Re: More fun with sound (was GNOME CVS: libgnome martin)

On 10 Aug 2001, Joe Shaw wrote:

> On 09 Aug 2001 20:13:41 -0400, Havoc Pennington wrote:
> > I don't see why we have to "bless" something before we are ready; apps
> > that want sound now can pick the esound lib or CSL or as they like, 
> > and then once we see a clear de facto standard or really do our
> > homework, we can "bless" one in GNOME 2.0.1 or 2.2 or whatever is
> > appropriate at the time.
> Ugg. One of the nice things I remember about esd (way back when I used
> it) is that it did mixing for you, since a lot of cards couldn't do it
> in hardware. Many still can't. That way if I were listening to oggs in
> xmms I could still hear the bing bong when I got some email. Asking
> application developers to pick any old sound API they want sounds like
> it'll be a real pain from a support standpoint ("Why can't I play mp3s
> while my <insert random application> is running?").

"because you're not running a sound mixing daemon. run a program likae aRts
or esd <puke> in the background and applications will produce sound concurrently"
would be an apropriate answer. of course there should be some control-center
tihngy to offer automatic running of a sound daemon if it finds one present
on the system.

the necessary stuff to get this going, i.e. apps that just want to play
sounds through a /dev/dsp like backend, is what CSL meant to adress.
it's sole purpose is to wrap all the different APIs that sound daemons/devices
provide. it does so without introducing any further dependancies (it doesn't
even require GLib and is easy to integrate via .ps file, so properietary apps
could use it as well).

> An argument against it, but along the same lines, is we should hold off
> so we could play nicely with KDE's sound system if we can, ala the
> .desktop format and the window manager spec.

there's freaking much religion going on in the sound camp, basically because
very non-naive sound beginner starts out with coding his own daemon, and
different sound programmers set different priorities in their backend/daemon
implementations, e.g.:
a) joe user just wants window manager plings mixed into his mpg123/xmms output
b) gamers want soft-realtime, i.e. bangs and booms being played seemingly
   instantly in response to what happens on screen
c) studio-type of guys want hard-realtime "this sample has to be played exactly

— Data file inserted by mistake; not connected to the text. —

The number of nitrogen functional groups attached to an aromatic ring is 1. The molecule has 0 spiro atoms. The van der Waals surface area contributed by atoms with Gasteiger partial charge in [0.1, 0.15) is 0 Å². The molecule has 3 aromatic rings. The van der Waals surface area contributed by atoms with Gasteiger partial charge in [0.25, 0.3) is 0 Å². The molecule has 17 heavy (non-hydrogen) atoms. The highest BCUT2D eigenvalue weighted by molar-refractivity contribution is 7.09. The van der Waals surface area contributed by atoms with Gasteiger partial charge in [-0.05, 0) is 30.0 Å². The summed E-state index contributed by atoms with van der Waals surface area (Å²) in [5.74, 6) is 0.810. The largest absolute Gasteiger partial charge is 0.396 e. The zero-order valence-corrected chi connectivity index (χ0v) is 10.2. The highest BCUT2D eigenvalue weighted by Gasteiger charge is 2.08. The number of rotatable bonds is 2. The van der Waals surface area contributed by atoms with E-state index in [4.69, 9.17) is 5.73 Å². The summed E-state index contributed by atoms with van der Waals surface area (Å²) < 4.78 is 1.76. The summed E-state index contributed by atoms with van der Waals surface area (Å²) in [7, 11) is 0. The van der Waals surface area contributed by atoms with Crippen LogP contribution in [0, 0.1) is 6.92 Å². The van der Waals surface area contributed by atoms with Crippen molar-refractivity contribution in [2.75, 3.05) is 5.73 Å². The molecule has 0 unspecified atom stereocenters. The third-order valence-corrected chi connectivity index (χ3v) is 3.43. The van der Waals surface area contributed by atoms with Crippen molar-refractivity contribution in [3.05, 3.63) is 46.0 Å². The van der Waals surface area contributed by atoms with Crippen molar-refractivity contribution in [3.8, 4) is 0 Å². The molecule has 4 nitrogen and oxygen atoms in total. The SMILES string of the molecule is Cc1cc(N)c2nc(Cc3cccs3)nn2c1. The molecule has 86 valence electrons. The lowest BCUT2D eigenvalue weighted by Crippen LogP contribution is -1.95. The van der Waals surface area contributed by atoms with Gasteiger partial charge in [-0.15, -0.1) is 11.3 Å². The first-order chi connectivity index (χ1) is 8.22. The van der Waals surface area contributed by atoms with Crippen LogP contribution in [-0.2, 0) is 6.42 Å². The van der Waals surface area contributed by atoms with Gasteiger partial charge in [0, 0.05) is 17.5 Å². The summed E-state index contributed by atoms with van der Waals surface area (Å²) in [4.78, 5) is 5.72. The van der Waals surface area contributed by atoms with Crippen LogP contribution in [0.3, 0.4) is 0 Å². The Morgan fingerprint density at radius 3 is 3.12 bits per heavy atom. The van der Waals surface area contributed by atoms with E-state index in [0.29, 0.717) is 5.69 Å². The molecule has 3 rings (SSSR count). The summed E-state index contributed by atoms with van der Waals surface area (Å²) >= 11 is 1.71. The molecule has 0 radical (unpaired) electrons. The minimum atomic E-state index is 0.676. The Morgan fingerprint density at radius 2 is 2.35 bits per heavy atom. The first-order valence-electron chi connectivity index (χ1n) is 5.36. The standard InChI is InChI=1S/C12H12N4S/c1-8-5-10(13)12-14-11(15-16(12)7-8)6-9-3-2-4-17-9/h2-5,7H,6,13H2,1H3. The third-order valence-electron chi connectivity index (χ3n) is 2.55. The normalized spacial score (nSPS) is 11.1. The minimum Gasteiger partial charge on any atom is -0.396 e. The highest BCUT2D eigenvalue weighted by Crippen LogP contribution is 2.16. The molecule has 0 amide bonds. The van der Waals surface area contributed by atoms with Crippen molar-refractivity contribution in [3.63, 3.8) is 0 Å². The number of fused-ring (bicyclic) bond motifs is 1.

when a MIDI_NOTE_ON arrives with less than 5ms latency"
d) control/featuritis freaks can't live without putting a reverb or echo on top
   of xmms' output
e) network fetishists need their midi-tracker and fftscope to run on a different
   machine than the sound daemon
f) the atk guys want to mix speech-synthesis output on top of what's played and
   need future sample cancellation
etc, etc...

at this point, we're here:
* KDE has a full-featured sound system with a nearly-all-doing background daemon
* GNOME has nothing besides some really cruel legacy esd hacks that everybody
  wants to see removed

in order to avoid yet-another-long-leading-nowhere-flamage-thread, i think we
should go with the least common dominator that everybody needs and which is
still open to any of the above a-f featuritis, while being pretty easy to
accomplish in the time remaining:

for every GNOME app, offer a /dev/dsp alike interface that works on sound devices
portably and supports daemons when present.
that gets us (a), most of (b) and (f). if people need any of full (b), (c), (d)
or (e), they can run a daemon suiting their needs and apps that support that
daemon in full-fledged mode, while still having naivly sound-aware GNOME apps
automatically integrate with it.

all that is required is a /dev/dsp wrapper that hides /dev/dsp, /dev/audio,
aRts, esd, whatever backend-APIs.

and yes, i say it again, that wrapper is exactly what CSL was initiated for.
in fact, i don't see much use in persuing CSL development if we don't deploy
it as a standard component in GNOME, because:
1) BEAST/BSE (my personal sound pet) already knows how to operate /dev/dsp
2) KDE doesn't need CSL because they got everything needed from aRts already
3) i don't run proprietary software in general, so i could care less if
   proprietary software vendors use CSL, platform-dependant raw audio device
   backends or burn their samples on CDs shoot them moon^H^H^H^Hmarswards


> Joe


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